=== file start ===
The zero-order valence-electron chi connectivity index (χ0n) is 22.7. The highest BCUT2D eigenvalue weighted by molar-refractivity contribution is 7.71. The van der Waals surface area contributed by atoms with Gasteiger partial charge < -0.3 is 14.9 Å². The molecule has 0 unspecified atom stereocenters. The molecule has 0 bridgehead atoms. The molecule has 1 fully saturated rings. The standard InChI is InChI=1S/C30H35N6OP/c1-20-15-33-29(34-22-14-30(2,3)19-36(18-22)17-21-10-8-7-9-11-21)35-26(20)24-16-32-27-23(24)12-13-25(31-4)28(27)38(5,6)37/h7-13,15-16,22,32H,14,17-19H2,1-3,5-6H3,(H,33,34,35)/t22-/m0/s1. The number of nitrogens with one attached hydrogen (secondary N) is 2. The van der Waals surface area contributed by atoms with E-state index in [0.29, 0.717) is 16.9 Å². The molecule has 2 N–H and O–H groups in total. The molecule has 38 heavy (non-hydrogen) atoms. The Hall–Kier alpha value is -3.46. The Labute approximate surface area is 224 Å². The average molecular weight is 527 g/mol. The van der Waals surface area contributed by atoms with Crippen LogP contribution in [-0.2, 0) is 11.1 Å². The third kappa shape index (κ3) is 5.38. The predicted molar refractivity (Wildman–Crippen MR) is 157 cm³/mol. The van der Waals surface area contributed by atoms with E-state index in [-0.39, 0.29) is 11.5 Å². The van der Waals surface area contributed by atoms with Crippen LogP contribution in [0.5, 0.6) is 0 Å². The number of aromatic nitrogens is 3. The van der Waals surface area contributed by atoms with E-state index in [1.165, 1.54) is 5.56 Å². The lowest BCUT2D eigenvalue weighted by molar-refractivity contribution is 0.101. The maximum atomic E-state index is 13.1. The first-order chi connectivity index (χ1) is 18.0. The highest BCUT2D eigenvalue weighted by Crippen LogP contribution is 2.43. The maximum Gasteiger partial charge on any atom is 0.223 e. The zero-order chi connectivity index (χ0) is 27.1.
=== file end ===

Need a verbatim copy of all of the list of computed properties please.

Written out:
The zero-order valence-electron chi connectivity index (χ0n) is 22.7. The highest BCUT2D eigenvalue weighted by molar-refractivity contribution is 7.71. The van der Waals surface area contributed by atoms with Gasteiger partial charge < -0.3 is 14.9 Å². The molecule has 0 unspecified atom stereocenters. The molecule has 0 bridgehead atoms. The molecule has 1 fully saturated rings. The standard InChI is InChI=1S/C30H35N6OP/c1-20-15-33-29(34-22-14-30(2,3)19-36(18-22)17-21-10-8-7-9-11-21)35-26(20)24-16-32-27-23(24)12-13-25(31-4)28(27)38(5,6)37/h7-13,15-16,22,32H,14,17-19H2,1-3,5-6H3,(H,33,34,35)/t22-/m0/s1. The number of nitrogens with one attached hydrogen (secondary N) is 2. The van der Waals surface area contributed by atoms with E-state index in [0.29, 0.717) is 16.9 Å². The molecule has 2 N–H and O–H groups in total. The molecule has 38 heavy (non-hydrogen) atoms. The Hall–Kier alpha value is -3.46. The Labute approximate surface area is 224 Å². The average molecular weight is 527 g/mol. The van der Waals surface area contributed by atoms with Crippen LogP contribution in [-0.2, 0) is 11.1 Å². The third kappa shape index (κ3) is 5.38. The predicted molar refractivity (Wildman–Crippen MR) is 157 cm³/mol. The van der Waals surface area contributed by atoms with E-state index in [-0.39, 0.29) is 11.5 Å². The van der Waals surface area contributed by atoms with Crippen LogP contribution in [0.5, 0.6) is 0 Å². The number of aromatic nitrogens is 3. The van der Waals surface area contributed by atoms with E-state index in [1.165, 1.54) is 5.56 Å². The lowest BCUT2D eigenvalue weighted by molar-refractivity contribution is 0.101. The maximum atomic E-state index is 13.1. The first-order chi connectivity index (χ1) is 18.0. The highest BCUT2D eigenvalue weighted by Crippen LogP contribution is 2.43. The maximum Gasteiger partial charge on any atom is 0.223 e. The zero-order chi connectivity index (χ0) is 27.1.